Biologists solve plant hormone enigma

Jul 06, 2006

Gardeners and farmers have used the plant hormone auxin for decades and now U.S. scientists have found how plants produce and distribute the hormone.

University of California-San Diego researchers say their findings have valuable applications in agriculture.

The study describes the discovery of a whole family of auxin genes, and shows each gene is switched on at a distinct location in the plant. Contrary to the current thinking, the research shows the patterns in which auxin is produced in the plant influence development -- a finding that can be applied to improving crops.

"The auxin field dates back to Charles Darwin, who first reported that plants produced a substance that made them bend toward light," said Yunde Zhao, an assistant professor of biology at UCSD. "But until now, the auxin genes have been elusive. Our discovery of these genes and the locations where auxin is produced in the plant can be applied to agricultural problems, such as how to make seedless fruit or plants with stronger stems."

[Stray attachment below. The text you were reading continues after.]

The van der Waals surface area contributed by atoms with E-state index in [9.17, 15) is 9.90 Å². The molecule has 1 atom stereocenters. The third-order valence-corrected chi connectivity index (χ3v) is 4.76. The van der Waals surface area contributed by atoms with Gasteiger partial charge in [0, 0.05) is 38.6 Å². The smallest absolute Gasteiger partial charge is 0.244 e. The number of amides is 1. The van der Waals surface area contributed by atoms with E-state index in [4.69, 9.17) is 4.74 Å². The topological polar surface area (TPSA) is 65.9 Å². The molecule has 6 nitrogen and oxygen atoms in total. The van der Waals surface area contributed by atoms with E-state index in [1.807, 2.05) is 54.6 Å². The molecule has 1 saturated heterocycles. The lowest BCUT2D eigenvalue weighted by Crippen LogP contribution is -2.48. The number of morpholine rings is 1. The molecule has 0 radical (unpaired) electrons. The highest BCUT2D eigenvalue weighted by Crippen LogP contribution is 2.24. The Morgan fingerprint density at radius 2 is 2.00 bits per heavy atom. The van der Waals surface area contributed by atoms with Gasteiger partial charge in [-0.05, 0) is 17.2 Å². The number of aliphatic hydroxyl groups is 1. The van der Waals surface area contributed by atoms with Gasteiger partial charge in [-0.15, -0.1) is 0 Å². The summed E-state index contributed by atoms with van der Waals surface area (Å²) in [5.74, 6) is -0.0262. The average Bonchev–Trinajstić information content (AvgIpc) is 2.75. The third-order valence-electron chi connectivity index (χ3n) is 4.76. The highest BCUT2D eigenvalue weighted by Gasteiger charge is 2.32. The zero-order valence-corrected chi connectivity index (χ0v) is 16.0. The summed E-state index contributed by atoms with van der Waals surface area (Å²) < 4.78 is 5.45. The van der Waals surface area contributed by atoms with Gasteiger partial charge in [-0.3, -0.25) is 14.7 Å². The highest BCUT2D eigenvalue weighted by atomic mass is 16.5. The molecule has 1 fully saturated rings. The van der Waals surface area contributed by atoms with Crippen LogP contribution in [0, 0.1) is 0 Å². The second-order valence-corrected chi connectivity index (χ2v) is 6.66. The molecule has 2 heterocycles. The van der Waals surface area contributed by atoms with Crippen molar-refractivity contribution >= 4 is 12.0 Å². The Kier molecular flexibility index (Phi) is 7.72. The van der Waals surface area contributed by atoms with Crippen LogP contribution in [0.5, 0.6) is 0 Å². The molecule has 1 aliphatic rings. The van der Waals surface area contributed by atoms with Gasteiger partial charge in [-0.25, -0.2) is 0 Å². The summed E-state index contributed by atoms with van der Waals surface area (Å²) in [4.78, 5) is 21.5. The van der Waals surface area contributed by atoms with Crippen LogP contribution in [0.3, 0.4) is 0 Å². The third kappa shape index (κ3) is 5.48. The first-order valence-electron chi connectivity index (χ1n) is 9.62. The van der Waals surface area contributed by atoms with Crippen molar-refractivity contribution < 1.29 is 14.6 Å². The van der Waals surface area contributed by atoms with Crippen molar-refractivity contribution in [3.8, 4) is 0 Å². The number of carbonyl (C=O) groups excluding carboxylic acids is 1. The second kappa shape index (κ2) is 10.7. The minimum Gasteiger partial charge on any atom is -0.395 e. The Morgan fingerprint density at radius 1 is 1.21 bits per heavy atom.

The research is detailed in the journal Genes and Development.

Copyright 2006 by United Press International

Explore further: Ringling elephants say goodbye to the circus

add to favorites email to friend print save as pdf

Related Stories

How plants grow and develop

Aug 08, 2014

How does a complete plant with stems, leafs and flowers develop from a tiny clump of seemingly identical cells? For a very long time, the mechanism of tissue formation in plants remained unclear. The biochemists ...

Recommended for you

Scientists unlock tangled mysteries of DNA

1 hour ago

Chromosomal proteins hold the key to our DNA and they are changing, according to Jose Eirin-Lopez, marine sciences professor in the Florida International University Department of Biological Sciences.

Ferns may hold key to land rehabilitation

2 hours ago

Ferns may have potential in rehabilitating land following work by WA researchers who investigated how ferns are able to survive in semi-arid environments of Australia.

Moves to automate identification of Saimaa ringed seals

2 hours ago

Moves are being made to automate the identification of Saimaa ringed seals. This would bring new kinds of real-time information on how the extremely endangered species behaves, the movements of individual seals, and what ...

User comments : 0

Please sign in to add a comment. Registration is free, and takes less than a minute. Read more

Click here to reset your password.
Sign in to get notified via email when new comments are made.